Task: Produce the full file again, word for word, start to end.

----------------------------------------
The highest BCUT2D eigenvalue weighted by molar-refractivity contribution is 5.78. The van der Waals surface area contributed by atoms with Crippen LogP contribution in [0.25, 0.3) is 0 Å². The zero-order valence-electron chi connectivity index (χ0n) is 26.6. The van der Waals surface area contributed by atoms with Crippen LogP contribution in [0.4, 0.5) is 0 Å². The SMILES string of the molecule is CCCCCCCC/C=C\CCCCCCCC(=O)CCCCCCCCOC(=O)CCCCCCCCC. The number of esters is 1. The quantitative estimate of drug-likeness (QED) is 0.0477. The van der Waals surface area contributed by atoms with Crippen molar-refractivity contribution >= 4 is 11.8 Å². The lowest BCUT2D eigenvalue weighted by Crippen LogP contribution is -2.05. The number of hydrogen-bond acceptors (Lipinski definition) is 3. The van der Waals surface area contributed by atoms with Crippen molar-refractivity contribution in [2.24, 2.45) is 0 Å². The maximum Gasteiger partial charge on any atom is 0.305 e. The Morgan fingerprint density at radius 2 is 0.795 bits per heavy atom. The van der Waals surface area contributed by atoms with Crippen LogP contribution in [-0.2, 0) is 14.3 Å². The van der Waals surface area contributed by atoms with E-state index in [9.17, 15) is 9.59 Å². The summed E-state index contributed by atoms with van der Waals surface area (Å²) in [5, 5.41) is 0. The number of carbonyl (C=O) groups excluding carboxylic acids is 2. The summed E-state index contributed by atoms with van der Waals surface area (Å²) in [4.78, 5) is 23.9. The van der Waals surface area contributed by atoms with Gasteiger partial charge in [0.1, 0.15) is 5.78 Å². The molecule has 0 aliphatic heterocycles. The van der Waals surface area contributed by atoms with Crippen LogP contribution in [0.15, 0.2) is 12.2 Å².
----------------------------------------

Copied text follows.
The highest BCUT2D eigenvalue weighted by molar-refractivity contribution is 5.78. The van der Waals surface area contributed by atoms with Crippen LogP contribution in [0.25, 0.3) is 0 Å². The zero-order valence-electron chi connectivity index (χ0n) is 26.6. The van der Waals surface area contributed by atoms with Crippen LogP contribution in [0.4, 0.5) is 0 Å². The SMILES string of the molecule is CCCCCCCC/C=C\CCCCCCCC(=O)CCCCCCCCOC(=O)CCCCCCCCC. The number of esters is 1. The quantitative estimate of drug-likeness (QED) is 0.0477. The van der Waals surface area contributed by atoms with Crippen molar-refractivity contribution >= 4 is 11.8 Å². The lowest BCUT2D eigenvalue weighted by Crippen LogP contribution is -2.05. The number of hydrogen-bond acceptors (Lipinski definition) is 3. The van der Waals surface area contributed by atoms with Crippen molar-refractivity contribution in [2.24, 2.45) is 0 Å². The maximum Gasteiger partial charge on any atom is 0.305 e. The Morgan fingerprint density at radius 2 is 0.795 bits per heavy atom. The van der Waals surface area contributed by atoms with Crippen LogP contribution in [-0.2, 0) is 14.3 Å². The van der Waals surface area contributed by atoms with E-state index in [9.17, 15) is 9.59 Å². The summed E-state index contributed by atoms with van der Waals surface area (Å²) in [5, 5.41) is 0. The number of carbonyl (C=O) groups excluding carboxylic acids is 2. The summed E-state index contributed by atoms with van der Waals surface area (Å²) in [4.78, 5) is 23.9. The van der Waals surface area contributed by atoms with Gasteiger partial charge in [0.1, 0.15) is 5.78 Å². The molecule has 0 aliphatic heterocycles. The van der Waals surface area contributed by atoms with Crippen LogP contribution in [0.15, 0.2) is 12.2 Å².